Home > USA > Spotlight
ABE ELETTRONICA RIDES THE DIGITAL BROADCASTING REVOLUTION
Research and development are the two priorities which have always accompanied the development of the Italian group Abe Elettronica, specialist in the production of telecommunications equipment. The company has been operating since 1979, and in thirty years has installed over 12,000 TV transmitters, 6,000 microwave links and more than 2,000 MPEG encoders around the world. âThe leap forward,â recalls the president and founder Roberto Valentin, âtook place in 2000, when we began to encourage research into digital transmission technology. From that time we have invested altogether at least 10 million Euros.â An enormous sum for a group that in 2002 grossed 3 million and closed 2008 with earnings of around 7 million, 6 million of which were directly attributable to Abe, and around 1 million to their subsidiary Af Meccanica, which makes precision solutions for telecommunications. In 2007 their respective values were 4 million and 700 thousand euro.
Mr. President, was it hard to achieve growth in such a âdifficultâ year for the global economy as 2008? And have the new orders come more from the Italian market or from the international one?
Italy is a mature market, even if itâs evolving, whereas the rest of the world will have increasing need for technologies to facilitate digital network distribution. This is why our export quota is so high: in 2008, 89% of our sales came from outside the domestic market. Recently we have been doing very well in the African continent, but the main markets are still Europe, some Asian counties where we have been present for some time, and the area of the CIS nations (Russia, the Ukraine and other ex-Soviet republics). The exchange factor, however, has put us at a disadvantage throughout the American continent, in favour of competitors from the United States.
What are the commercial strategies that you have developed over the years to safeguard the main end markets?
About ten agents, in different locations around the world, answer directly to our Italian headquarters, whose sales department is made up of just three people. The agents are based in our strategic markets (France, the United Kingdom and Russia in Europe, Nigeria and South Africa in Africa, and then Australia, the USA-âMiami, Costa Rica and Argentina), from where they obviously also follow the neighbouring countries. They are, indeed, true âbusiness partnersâ, with whom we have created a solid relationship over the years. The agents take care of both sales and also technical assistance, thanks to teams of dedicated technicians directly dependent on them, who offer installation, after sales and ordinary maintenance services.
Who guarantees that these specialised personnel receive sufficient training?
Before anyone can work on an Abe device, they must first have spent an extensive period, between six and twelve months, working in our Centre in Caravaggio (Bergamo). This programme has been followed by technicians from Russia, Indonesia and Brazil, just to name three of our important markets.
Is a small group such as Abe Elettronica, with a turnover of less than 10 million, capable of meeting a global demand that is constantly growing?
Yes, certainly. One of our strengths is our excellent productive flexibility. Production of hardware is mainly outsourced, entrusted to qualified subcontractors, who are mostly Italian. Obviously, final testing and approval of the devices is done within our company. We have a mature quality system: we have had ISO 9011 certification for more than ten years. At the same time, Abe Elettronica does all the research and development work in-house, to which we allocate around 15-20% of our annual income.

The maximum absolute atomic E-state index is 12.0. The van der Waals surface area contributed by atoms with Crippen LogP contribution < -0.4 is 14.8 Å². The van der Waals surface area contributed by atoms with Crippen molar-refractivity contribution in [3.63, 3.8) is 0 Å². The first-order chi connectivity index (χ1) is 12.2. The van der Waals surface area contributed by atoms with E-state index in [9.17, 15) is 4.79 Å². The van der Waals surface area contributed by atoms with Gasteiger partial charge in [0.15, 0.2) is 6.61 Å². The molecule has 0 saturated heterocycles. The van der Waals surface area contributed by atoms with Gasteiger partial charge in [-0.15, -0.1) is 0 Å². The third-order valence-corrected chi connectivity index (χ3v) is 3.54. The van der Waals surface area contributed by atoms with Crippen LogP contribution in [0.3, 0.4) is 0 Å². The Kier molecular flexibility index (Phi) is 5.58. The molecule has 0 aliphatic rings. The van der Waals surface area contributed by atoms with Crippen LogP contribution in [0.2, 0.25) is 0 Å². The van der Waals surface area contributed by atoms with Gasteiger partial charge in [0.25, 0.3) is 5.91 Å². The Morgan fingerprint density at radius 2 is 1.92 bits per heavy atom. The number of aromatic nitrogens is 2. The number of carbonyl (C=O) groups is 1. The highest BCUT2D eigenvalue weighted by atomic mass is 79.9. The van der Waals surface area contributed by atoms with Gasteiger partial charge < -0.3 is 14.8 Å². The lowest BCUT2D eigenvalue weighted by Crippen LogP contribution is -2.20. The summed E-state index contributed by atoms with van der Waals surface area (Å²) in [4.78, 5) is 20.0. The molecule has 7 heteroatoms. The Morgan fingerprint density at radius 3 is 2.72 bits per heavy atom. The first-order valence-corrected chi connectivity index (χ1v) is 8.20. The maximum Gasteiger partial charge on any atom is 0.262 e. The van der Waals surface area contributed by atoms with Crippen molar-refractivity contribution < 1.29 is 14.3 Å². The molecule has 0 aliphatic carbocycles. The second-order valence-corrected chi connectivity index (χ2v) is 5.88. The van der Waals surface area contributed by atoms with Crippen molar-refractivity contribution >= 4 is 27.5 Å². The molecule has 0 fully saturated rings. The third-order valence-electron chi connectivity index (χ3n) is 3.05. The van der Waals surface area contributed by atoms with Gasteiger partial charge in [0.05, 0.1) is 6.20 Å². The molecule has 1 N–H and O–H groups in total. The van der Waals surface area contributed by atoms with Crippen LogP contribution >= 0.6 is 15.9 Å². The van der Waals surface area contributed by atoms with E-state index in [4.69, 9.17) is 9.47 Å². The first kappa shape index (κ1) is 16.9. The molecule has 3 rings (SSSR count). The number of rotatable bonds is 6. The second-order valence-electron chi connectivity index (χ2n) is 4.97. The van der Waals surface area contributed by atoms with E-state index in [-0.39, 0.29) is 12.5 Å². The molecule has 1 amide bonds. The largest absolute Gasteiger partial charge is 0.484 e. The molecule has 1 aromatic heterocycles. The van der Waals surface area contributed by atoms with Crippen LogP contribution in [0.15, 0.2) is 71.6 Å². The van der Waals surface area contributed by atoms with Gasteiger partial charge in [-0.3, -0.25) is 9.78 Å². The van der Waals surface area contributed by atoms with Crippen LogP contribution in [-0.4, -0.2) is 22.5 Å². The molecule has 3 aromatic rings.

Which markets offer the best growth prospects in a world that, at various rates, is moving towards total conversion to digital transmission?
Even if analogical transmitters are still being sold in some African countries, digital is certainly the future. The quotas from the analogue market are residual; in Europe it has almost disappeared and only survives in âdual castâ devices, which can transmit a signal with both technologies.
In Europe, then, there are few opportunities in the digital technologies sector?
I wouldnât say so. Italy, in this sense, is an exception, because it has a very high number of decoders installed. But in the rest of the continent there is still a lot of room for growth. This can be seen in the large number of European countries where we sell our solutions. And I can say that the prospects for the future are extremely positive throughout the world. Terrestrial digital broadcasting technology has so many advantages.
What solutions do you offer to the new standard service?
Transmitters, microwave links, MPEG encoders, and satellite uplinks for transmission from Earth to satellite. Thanks to a co-branding agreement with Alcatel, we have recently developed a series of transmitters for mobile TV on cell phones (Dvb-H technology). Specifically, we have become the providers for Alcatelâs Dth 9600 line.
Is what you offer standardised or do you also make customised products?
We donât offer ultra-customised solutions. The market acknowledges our other strengths, such as our capacity to offer technology at more competitive prices than our competitors. Another significant aspect is our wide experience, which allows us to develop products in advance of demand consolidation. An example that demonstrates our ability to anticipate the market is our launching of production of MPEG encoders around the year 2000. Today, less than ten years later, all the encoders for the transmission of digital television are MPEG.